Category Archives: Literature

Book Review: The Crash Course

“The next twenty years will be completely unlike the last twenty years.

The world is in economic crisis, and there are no easy fixes to our predicament. Unsustainable trends in the economy, energy, and the environment have finally caught up with us and are converging on a very narrow window of time—the “Twenty-Teens.” The Crash Course, by Chris Martenson (Phd),  presents our predicament and illuminates the path ahead, so you can face the coming disruptions and thrive–without fearing the future or retreating into denial. In this book you will find solid facts and grounded reasoning presented in a calm, positive, non-partisan manner.

Read more

Advertisements

Book Review: Of Paradise and Power

This week’s book review takes a look at Of Paradise and Power: America and Europe in the New World Order by Robert Kagan.

This book is both short, to the point, and very readable. What Kagan does is analyze the different viewpoints of both the United States of America and of the European Union.

Robert Kagan, a leading scholar of American foreign policy, forces both sides to see themselves through the eyes of the other. Europe, he argues, has moved beyond power into a self-contained world of laws, rules, and negotiation, while America operates in a “Hobbesian” world where rules and laws are unreliable and military force is often necessary.

Read more

Book Review: Jackdaws

It is 1944 and the Allies are preparing for the invasion of Europe. In the occupied town of Sainte-Cecile, the French Resistance is preparing to blow up the chateau that now houses the crucial telephone exchange connecting the French telephone system to that of Germany. Bombers have been unable to inflict enough damage on the chateau to disrupt communications for more than a few hours at a time, but the Allies need to make sure that communications is down for longer so that there will be as little warning of the invasion as possible.

Read more

Book Review: The Defining Decade

 

Our “thirty-is-the-new-twenty” culture tells us the twentysomething years don’t matter. Some say they are a second adolescence. Others call them an emerging adulthood. Dr. Meg Jay, a clinical psychologist, argues that twentysomethings have been caught in a swirl of hype and misinformation, much of which has trivialized what is actually the most defining decade of adulthood.

Read more

Reading for Fun vs. Reading for School

I definitely think reading for fun vs reading for school has something to do with the free will involved. People, especially when children, do not like doing what they are told to do. We like choices. For the classes I had that gave me a few choices of what to read, I actually enjoyed the books more than I did the books that the teacher picked out for us.

I also believe it may have something to do with maturity level and interests at a younger age. Some of the books we read, although very important, were not of much interest to us simply because we would rather read about dragons and wizards than Orwell, for example.

I just finished reading To Kill a Mockingbird and it got me thinking of my old high school days (all of three years ago).

I was remembering reading To Kill a Mockingbird my sophomore year as a class. I remember laughing at the obvious funny parts in the story but I didn’t really read the book. I read it just enough to write a paper but I didn’t really get into the novel.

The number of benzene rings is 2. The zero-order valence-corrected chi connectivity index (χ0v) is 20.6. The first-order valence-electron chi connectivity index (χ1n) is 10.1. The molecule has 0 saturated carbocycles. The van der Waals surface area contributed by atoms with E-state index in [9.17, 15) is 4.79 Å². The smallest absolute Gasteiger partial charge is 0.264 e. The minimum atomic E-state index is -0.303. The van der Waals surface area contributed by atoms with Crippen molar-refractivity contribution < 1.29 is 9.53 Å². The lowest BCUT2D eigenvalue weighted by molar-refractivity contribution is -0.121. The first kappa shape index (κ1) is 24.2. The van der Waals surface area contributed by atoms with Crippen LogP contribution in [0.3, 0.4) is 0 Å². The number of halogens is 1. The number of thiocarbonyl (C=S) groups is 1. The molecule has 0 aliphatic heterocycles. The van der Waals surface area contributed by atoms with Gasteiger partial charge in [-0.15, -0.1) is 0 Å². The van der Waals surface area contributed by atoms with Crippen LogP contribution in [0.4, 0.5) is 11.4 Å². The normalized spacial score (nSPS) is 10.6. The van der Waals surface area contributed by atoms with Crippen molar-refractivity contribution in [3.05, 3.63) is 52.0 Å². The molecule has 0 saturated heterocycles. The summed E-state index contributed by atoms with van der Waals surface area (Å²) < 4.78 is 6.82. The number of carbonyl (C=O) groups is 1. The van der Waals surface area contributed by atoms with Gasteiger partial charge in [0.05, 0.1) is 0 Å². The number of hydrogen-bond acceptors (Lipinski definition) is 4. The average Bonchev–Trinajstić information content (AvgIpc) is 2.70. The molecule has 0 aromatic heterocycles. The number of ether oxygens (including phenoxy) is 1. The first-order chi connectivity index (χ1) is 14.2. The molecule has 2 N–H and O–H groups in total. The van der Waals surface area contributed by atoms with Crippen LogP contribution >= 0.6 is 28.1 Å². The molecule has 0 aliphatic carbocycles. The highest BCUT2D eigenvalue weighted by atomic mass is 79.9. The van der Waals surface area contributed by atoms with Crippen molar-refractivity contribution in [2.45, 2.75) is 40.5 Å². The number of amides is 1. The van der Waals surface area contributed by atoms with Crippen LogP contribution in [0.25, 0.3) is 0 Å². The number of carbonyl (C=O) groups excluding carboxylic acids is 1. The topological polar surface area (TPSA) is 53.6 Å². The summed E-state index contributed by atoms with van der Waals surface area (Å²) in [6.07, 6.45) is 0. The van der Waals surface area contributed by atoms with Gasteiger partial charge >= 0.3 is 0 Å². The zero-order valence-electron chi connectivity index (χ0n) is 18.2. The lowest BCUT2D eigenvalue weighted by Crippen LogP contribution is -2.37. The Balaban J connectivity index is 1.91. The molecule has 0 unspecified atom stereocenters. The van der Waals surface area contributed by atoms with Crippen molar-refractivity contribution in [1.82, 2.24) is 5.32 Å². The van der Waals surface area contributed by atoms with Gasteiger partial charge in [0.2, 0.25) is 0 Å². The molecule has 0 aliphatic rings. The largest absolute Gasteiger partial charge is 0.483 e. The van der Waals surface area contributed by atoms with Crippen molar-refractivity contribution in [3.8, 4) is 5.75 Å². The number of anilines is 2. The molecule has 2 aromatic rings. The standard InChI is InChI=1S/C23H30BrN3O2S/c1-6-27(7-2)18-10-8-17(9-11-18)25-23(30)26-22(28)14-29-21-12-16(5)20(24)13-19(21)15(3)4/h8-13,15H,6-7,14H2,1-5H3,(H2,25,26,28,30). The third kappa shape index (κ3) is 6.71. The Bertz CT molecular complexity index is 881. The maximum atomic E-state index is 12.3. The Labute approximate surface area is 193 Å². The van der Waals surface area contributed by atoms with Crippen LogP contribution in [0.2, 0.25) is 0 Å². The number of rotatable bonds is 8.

I found that this time round with To Kill a Mockingbird, I actually read it… and thoroughly enjoyed it. It made me sad that I could have read this five years ago and felt the way I do now.

Then I got to thinking, this isn’t the first time this sort of thing has happened.

I ‘read’ Pride and Prejudice my senior year– I didn’t get past the first page. I just wasn’t interested in even…

View original post 299 more words

Short Story: The Orb

The following is a short story I had to write for one of my summer classes. I ended up spending  a lot more time on it than I originally thought, and am proud of the finished product. That is why I am sharing it here! I may write a follow up to continue the story depending on reviews and how much time I have. Please enjoy and feel free to leave comments:

Part I(?)

The hooves pounded on the ground as the three horses raced to their destination. The riders pushed their horses to the limit to return to Androsia, capitol city of the island nation of Theras. These three men and their mounts were scouts, sent out to patrol the mountain passes and cliff overlooks. While out on their latest patrol they had spotted the sails of their enemy’s ships along the horizon of the Afasian Sea. The scouts of Androsia were expecting the attack. What they were not expecting was the magnitude; several thousand individual ships had been spotted, and there seemed to be a never ending tide of them. This was the burden placed upon the scouts as they raced back to Androsia, to warn of the oncoming tsunami that the enemy had mustered.

Read more

Book Review: The Century Trilogy

A few months ago, I was fortunate enough to come across The Century Trilogy while perusing the Barnes & Noble website.

The trilogy is written by Ken Follett and currently has 2 of the 3 books published. The second book, “Winter of the World” was released just last year and is available in hardcover.

Cover of “Fall of Giants”. Book 1 of 3

The first book of the trilogy, “Fall of Giants” is a #1 New York Times Bestseller and revolves around the happenings of five families in the early twentieth century.  The families represent different countries and socio-economic backgrounds; a Welsh mining family, Russian factory workers, upper class American family, and aristocratic English and German families. As the book progresses, you discover that all of these families become interrelated through the politics and events of the Great War.

Read more

Recent Entries »